Bitcoin (BTC) wallet service Electrum is facing an ongoing Denial-of-Service (DoS) attack on its servers, the company reported on Twitter on April 7.
According to tech news website The Next Web, the new attack has caused users to lose estimatedly millions of dollars to date, with a single person alone reportedly losing about $140,000.
The ongoing DoS attack was allegedly launched by a malicious botnet of more than 140,000 machines, and aims to steal users’ Bitcoin by referring them to fake versions of Electrum software. Citing an unnamed security researcher, the article says that the recent DoS attack is deployed on a new level and was launched about a week ago.
According to The Next Web, the attackers have even implemented their own Electrum servers hosting compromised Electrum versions in order to realize the hack. After users sync their vulnerable Electrum wallet with a malicious server, they are directed to “update” their client with a hacked version, which eventually leads to an immediate loss of funds that were contained in the old versions, the report explains.
Thomas Voegtlin, lead Electrum developer, reportedly said that the firm expects to resolve the matter in the coming hours or days. He stressed that users that are at the highest risk are those who downloaded Electrum a long time ago and have not updated the software since then.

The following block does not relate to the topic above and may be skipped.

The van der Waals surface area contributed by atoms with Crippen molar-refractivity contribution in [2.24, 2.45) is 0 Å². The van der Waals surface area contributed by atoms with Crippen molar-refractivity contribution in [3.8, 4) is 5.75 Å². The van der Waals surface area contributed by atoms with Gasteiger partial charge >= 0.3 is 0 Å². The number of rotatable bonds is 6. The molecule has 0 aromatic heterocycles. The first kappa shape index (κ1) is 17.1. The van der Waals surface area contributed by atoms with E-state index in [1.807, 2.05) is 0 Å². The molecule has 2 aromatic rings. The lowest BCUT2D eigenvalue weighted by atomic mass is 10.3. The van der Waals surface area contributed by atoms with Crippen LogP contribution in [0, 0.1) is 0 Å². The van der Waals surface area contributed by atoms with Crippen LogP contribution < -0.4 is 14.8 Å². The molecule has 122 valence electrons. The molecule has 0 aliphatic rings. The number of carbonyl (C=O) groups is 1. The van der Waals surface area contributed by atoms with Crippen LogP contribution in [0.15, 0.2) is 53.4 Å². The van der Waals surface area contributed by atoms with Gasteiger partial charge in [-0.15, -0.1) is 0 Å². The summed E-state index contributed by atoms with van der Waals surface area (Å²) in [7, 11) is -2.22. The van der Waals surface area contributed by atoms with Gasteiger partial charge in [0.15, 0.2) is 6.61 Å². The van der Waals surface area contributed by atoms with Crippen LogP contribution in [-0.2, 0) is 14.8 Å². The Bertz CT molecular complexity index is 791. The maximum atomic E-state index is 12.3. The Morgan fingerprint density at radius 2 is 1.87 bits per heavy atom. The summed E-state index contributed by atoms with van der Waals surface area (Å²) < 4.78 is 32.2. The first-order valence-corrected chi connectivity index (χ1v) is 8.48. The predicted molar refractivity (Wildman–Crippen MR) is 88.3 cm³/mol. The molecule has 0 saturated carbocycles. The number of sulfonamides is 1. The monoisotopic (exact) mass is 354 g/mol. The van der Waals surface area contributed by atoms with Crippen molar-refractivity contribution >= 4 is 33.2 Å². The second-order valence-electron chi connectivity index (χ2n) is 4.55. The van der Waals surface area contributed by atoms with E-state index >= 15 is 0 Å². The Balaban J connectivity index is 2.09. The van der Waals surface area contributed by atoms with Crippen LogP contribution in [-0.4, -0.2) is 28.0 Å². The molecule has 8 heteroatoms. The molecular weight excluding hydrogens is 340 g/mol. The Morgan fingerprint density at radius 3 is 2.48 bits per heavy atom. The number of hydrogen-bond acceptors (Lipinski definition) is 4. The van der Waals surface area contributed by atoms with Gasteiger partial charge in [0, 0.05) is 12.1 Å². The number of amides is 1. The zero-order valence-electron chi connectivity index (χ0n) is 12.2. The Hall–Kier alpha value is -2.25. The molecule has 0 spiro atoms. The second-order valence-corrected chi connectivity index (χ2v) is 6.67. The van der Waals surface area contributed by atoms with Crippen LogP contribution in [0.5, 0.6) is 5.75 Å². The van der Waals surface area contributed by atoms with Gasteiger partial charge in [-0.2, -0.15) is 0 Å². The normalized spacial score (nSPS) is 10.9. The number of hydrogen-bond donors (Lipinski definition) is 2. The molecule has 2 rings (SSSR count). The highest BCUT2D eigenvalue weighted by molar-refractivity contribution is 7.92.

Accordingly, Electrum’s website says that the software versions older than 3.3 can no longer connect to public servers and must be upgraded, which is a measure to prevent user exposure to phishing messages. The website also urges users to not download Electrum software from any other source than electrum.org.
In the recent announcement on Twitter, Electrum recommended its users to disable the auto-connect option and select their server manually, while the company is working on a more robust version of the Electrum server in order to fix the issue.
In December 2018, Electrum faced a similar attack that led to a loss of about $937,000 worth in Bitcoin. As reported by Cointelegraph, the attack consisted of building a fake version of the wallet that tricks users into providing password information.
Recently, online video distribution giant YouTube was reported to erroneously run a malicious advertisement for Electrum wallet, which again contained a malware version of the software.
Last week, the World Economic Forum released a blockchain cybersecurity report claiming that most data breaches are caused rather by a lack of implemented security measures instead of an increased skill level of hackers.
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